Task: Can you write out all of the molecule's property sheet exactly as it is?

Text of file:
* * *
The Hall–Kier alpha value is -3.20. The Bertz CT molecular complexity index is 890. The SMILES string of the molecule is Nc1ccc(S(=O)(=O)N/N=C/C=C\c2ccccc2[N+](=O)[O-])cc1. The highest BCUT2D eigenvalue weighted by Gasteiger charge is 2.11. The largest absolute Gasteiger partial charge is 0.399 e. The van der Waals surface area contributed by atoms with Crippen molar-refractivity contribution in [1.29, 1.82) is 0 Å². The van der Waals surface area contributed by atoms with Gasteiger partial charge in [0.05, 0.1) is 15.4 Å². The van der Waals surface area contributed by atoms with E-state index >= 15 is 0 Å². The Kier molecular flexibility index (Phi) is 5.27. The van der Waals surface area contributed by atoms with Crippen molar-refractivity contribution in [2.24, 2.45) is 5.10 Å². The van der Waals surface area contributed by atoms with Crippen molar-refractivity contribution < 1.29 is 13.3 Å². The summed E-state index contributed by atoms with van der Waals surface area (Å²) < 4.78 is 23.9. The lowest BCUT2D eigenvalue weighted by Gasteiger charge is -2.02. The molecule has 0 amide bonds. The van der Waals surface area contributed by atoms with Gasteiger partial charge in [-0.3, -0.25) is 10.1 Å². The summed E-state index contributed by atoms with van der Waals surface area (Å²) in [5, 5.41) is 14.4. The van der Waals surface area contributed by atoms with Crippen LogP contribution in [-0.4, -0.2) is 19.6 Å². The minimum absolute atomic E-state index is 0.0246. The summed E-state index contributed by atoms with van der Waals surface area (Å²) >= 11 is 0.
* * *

The Hall–Kier alpha value is -3.20. The Bertz CT molecular complexity index is 890. The SMILES string of the molecule is Nc1ccc(S(=O)(=O)N/N=C/C=C\c2ccccc2[N+](=O)[O-])cc1. The highest BCUT2D eigenvalue weighted by Gasteiger charge is 2.11. The largest absolute Gasteiger partial charge is 0.399 e. The van der Waals surface area contributed by atoms with Crippen molar-refractivity contribution in [1.29, 1.82) is 0 Å². The van der Waals surface area contributed by atoms with Gasteiger partial charge in [0.05, 0.1) is 15.4 Å². The van der Waals surface area contributed by atoms with E-state index >= 15 is 0 Å². The Kier molecular flexibility index (Phi) is 5.27. The van der Waals surface area contributed by atoms with Crippen molar-refractivity contribution in [2.24, 2.45) is 5.10 Å². The van der Waals surface area contributed by atoms with Crippen molar-refractivity contribution < 1.29 is 13.3 Å². The summed E-state index contributed by atoms with van der Waals surface area (Å²) < 4.78 is 23.9. The lowest BCUT2D eigenvalue weighted by Gasteiger charge is -2.02. The molecule has 0 amide bonds. The van der Waals surface area contributed by atoms with Gasteiger partial charge in [-0.3, -0.25) is 10.1 Å². The summed E-state index contributed by atoms with van der Waals surface area (Å²) in [5, 5.41) is 14.4. The van der Waals surface area contributed by atoms with Crippen LogP contribution in [-0.4, -0.2) is 19.6 Å². The minimum absolute atomic E-state index is 0.0246. The summed E-state index contributed by atoms with van der Waals surface area (Å²) >= 11 is 0.